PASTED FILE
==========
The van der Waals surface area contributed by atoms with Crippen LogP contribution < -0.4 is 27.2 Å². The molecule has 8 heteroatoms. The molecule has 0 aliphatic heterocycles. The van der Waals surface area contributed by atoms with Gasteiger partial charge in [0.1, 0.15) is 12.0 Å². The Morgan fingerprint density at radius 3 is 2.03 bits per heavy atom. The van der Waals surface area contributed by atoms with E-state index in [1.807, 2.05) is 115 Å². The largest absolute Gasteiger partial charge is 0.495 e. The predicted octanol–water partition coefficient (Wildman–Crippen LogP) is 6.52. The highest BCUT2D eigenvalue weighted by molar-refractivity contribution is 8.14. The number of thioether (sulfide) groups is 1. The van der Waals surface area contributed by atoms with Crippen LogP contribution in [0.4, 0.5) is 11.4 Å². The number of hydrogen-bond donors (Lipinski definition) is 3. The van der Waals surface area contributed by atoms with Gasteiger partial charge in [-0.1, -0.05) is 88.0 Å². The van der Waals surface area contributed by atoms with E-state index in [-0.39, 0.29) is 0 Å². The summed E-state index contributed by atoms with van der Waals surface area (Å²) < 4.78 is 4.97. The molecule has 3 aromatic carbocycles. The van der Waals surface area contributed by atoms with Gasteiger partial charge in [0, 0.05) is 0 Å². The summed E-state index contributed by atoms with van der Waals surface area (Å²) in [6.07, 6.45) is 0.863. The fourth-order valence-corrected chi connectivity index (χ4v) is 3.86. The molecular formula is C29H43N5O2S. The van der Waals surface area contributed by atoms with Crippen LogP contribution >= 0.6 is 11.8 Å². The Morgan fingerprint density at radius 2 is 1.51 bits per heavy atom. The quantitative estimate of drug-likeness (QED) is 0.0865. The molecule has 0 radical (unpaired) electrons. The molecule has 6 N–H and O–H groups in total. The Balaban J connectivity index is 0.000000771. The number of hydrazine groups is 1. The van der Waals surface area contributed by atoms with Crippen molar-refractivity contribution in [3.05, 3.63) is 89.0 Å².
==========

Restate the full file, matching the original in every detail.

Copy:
The van der Waals surface area contributed by atoms with Crippen LogP contribution < -0.4 is 27.2 Å². The molecule has 8 heteroatoms. The molecule has 0 aliphatic heterocycles. The van der Waals surface area contributed by atoms with Gasteiger partial charge in [0.1, 0.15) is 12.0 Å². The Morgan fingerprint density at radius 3 is 2.03 bits per heavy atom. The van der Waals surface area contributed by atoms with E-state index in [1.807, 2.05) is 115 Å². The largest absolute Gasteiger partial charge is 0.495 e. The predicted octanol–water partition coefficient (Wildman–Crippen LogP) is 6.52. The highest BCUT2D eigenvalue weighted by molar-refractivity contribution is 8.14. The number of thioether (sulfide) groups is 1. The van der Waals surface area contributed by atoms with Crippen LogP contribution in [0.4, 0.5) is 11.4 Å². The number of hydrogen-bond donors (Lipinski definition) is 3. The van der Waals surface area contributed by atoms with Gasteiger partial charge in [-0.1, -0.05) is 88.0 Å². The van der Waals surface area contributed by atoms with E-state index in [-0.39, 0.29) is 0 Å². The summed E-state index contributed by atoms with van der Waals surface area (Å²) < 4.78 is 4.97. The molecule has 3 aromatic carbocycles. The van der Waals surface area contributed by atoms with Gasteiger partial charge in [0, 0.05) is 0 Å². The summed E-state index contributed by atoms with van der Waals surface area (Å²) in [6.07, 6.45) is 0.863. The fourth-order valence-corrected chi connectivity index (χ4v) is 3.86. The molecular formula is C29H43N5O2S. The van der Waals surface area contributed by atoms with Crippen LogP contribution >= 0.6 is 11.8 Å². The Morgan fingerprint density at radius 2 is 1.51 bits per heavy atom. The quantitative estimate of drug-likeness (QED) is 0.0865. The molecule has 0 radical (unpaired) electrons. The molecule has 6 N–H and O–H groups in total. The Balaban J connectivity index is 0.000000771. The number of hydrazine groups is 1. The van der Waals surface area contributed by atoms with Crippen molar-refractivity contribution in [3.05, 3.63) is 89.0 Å².